When women think like men about money

When women take over traditional male financial roles, they begin to think like men -- at least when it comes to investing, according to a new study by UBS Wealth Management.

In an effort to see how couples approach financial chores and decision-making, UBS surveyed more than 2,500 couples, asking who pays the bills and decides on everything from big purchases to where to invest.

The survey found that women resoundingly are the household bill-payers and are likely to determine where to distribute the family's charitable donations. But they're less likely to be involved in investing decisions, where they prefer conservative fixed-return investments to stocks.

However, in the 16 percent of households where women are the primary decision-makers, their investment strategies are far different. Like men, these women favor stocks to fixed income -- and that's likely to be a big advantage over time.

Stocks, on average, earn about twice the return of bonds. Over long stretches of time, that can add up to a fortune. Consider two investors, who both sock away $250 a month over the course of a 40-year span. One investor puts her money in bonds, earning an average of 5% (which is the long-term average, according to market researchers at Ibbotson Associates). The other puts her money in stocks and earns 10 percent (roughly the long-term average of big-company stocks).

Forty years later, when the two investors want to cash out, the one who played it safe in bonds has $381,505. The investor who put her money in stocks has $1.58 million. Even if the stock investor suffered through the worst market crash in history, right before she needed her funds, she'd still be vastly ahead of the bond investor.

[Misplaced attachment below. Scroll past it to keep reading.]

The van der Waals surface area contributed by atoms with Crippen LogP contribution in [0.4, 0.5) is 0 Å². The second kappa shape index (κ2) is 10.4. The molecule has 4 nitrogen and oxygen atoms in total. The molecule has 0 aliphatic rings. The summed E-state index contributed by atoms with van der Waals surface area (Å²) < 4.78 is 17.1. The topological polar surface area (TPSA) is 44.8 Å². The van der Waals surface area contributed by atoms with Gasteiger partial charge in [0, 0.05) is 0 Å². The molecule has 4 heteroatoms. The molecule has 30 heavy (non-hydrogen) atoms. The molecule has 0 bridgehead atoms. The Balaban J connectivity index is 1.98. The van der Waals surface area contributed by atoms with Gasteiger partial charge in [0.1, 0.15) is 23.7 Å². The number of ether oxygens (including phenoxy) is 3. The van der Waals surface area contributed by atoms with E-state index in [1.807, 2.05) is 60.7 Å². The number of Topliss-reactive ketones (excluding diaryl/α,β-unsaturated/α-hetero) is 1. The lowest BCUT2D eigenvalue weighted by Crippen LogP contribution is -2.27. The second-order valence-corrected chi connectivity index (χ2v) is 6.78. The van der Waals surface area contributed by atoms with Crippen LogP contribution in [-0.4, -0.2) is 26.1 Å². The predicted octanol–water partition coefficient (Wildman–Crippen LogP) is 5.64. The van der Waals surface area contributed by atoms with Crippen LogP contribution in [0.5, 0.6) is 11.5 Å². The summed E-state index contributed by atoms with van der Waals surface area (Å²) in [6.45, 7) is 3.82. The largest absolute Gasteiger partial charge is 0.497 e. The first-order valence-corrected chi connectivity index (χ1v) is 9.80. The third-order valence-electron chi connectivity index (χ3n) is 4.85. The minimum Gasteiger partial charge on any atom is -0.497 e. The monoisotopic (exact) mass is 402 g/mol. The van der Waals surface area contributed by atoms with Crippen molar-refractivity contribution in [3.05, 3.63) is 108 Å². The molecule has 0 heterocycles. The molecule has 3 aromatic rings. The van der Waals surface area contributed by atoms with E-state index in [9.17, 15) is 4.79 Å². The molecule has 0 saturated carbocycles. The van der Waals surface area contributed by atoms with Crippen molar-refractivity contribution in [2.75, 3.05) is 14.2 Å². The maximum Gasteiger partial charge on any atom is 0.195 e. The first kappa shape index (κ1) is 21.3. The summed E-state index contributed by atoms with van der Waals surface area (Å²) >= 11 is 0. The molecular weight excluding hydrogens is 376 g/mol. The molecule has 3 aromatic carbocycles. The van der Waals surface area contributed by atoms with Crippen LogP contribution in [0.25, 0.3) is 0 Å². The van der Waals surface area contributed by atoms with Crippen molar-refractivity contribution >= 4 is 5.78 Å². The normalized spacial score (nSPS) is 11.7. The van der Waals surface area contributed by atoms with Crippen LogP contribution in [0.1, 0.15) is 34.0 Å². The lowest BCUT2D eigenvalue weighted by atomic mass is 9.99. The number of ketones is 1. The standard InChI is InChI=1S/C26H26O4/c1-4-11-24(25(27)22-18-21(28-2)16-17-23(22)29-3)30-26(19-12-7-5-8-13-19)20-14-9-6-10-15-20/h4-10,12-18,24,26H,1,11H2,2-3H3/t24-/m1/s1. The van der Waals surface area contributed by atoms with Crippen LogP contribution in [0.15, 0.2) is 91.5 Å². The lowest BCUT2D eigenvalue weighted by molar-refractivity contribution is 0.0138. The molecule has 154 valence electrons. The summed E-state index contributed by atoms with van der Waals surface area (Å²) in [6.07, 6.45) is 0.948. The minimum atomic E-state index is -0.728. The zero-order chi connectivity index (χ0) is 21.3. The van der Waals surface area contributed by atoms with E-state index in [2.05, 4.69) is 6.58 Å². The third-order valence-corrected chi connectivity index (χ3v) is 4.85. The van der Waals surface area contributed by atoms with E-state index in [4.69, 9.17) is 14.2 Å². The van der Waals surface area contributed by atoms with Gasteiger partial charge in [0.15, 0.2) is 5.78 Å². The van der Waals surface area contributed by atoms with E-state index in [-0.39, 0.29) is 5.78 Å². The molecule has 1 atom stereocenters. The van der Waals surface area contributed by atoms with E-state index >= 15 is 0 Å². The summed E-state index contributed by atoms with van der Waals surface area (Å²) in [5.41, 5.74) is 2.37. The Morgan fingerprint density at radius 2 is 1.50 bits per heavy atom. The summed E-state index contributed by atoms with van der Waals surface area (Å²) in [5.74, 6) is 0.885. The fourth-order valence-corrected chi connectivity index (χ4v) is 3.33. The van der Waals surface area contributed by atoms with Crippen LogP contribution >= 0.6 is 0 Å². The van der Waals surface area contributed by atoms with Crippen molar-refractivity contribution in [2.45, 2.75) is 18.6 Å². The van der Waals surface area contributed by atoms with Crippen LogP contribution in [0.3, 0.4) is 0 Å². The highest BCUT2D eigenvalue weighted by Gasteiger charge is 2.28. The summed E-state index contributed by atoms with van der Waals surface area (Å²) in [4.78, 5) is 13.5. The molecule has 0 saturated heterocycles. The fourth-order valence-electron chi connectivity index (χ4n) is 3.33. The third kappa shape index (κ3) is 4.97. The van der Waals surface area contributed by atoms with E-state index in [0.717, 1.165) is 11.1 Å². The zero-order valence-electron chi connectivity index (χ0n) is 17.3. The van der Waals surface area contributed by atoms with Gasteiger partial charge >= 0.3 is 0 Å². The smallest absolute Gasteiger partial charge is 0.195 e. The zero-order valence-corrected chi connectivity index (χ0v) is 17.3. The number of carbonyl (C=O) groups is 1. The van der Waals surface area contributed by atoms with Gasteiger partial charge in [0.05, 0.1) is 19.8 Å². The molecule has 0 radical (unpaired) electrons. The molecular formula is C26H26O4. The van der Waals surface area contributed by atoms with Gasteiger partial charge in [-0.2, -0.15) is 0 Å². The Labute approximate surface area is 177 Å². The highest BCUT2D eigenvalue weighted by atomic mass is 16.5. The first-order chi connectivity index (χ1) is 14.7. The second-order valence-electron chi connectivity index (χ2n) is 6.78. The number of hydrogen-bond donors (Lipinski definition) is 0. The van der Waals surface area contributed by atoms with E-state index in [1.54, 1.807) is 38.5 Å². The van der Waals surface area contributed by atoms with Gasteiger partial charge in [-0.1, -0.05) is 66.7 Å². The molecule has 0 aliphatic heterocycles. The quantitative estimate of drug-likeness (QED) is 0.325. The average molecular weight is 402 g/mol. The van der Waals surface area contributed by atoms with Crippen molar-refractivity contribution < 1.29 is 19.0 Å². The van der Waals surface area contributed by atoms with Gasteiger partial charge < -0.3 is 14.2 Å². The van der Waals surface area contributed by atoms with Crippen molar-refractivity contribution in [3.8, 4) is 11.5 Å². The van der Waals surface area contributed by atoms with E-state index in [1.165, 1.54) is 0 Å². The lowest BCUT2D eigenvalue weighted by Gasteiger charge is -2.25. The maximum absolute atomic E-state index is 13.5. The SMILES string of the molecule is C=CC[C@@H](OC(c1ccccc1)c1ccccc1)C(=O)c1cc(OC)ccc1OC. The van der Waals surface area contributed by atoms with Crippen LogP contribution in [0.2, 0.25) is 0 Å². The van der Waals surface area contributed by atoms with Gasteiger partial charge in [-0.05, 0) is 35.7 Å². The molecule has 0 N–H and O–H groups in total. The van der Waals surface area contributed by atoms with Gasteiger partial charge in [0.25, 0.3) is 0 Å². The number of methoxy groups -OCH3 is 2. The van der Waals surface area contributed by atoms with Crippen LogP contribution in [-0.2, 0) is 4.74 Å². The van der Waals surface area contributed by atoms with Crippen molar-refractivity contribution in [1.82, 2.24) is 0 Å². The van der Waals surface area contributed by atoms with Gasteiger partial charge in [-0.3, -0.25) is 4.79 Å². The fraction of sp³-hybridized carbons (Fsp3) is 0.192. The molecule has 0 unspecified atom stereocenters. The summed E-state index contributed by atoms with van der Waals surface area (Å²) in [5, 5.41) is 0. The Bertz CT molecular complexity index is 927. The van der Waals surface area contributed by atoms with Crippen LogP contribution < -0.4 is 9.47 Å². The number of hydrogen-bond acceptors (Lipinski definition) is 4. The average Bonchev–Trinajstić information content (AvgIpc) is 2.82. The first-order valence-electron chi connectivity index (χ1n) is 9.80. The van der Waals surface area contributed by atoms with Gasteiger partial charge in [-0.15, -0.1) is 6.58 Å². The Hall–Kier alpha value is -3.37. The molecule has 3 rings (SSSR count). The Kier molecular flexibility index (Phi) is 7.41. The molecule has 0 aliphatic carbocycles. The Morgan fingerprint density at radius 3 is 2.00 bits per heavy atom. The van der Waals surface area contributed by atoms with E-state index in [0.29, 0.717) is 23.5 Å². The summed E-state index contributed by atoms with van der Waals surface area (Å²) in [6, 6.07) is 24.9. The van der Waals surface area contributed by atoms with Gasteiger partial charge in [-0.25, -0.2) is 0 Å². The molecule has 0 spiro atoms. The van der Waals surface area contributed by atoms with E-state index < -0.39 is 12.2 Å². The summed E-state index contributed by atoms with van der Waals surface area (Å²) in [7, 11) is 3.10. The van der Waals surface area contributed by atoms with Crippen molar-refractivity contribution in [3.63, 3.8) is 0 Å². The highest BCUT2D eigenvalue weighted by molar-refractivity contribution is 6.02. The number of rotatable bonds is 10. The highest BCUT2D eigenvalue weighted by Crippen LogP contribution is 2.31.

Indeed, the bond investor's "safe" portfolio is likely to lose ground to inflation and income taxes, which makes fixed-income portfolios far less safe for maintaining long-term buying power.

Not surprisingly, according to the UBS research, the older women, who are the most likely to abdicate investing decisions to their husbands, are also the most anxious in retirement, worried that they'll run out of money before they run out of breath.

Unfortunately, the 16 percent of women who handle the family investment responsibilities aren't that happy about it. But their worries aren't about outliving their cash. They complain about the stress of handling the money.

UBS officials say this is probably because they continue to carry the burden of other household chores, so placing the investment decisions entirely on their shoulders makes them feel overwhelmed.

The happy medium is all about what you learned in kindergarten -- sharing. The 28 percent of couples who share financial decisions have the fewest financial worries and are more likely to invest aggressively enough to earn reasonable long-term rates of return.

But sharing may not be easy for some couples. According to the study, 32 percent of women and 24 percent of men lie or hide information about money from their spouse.

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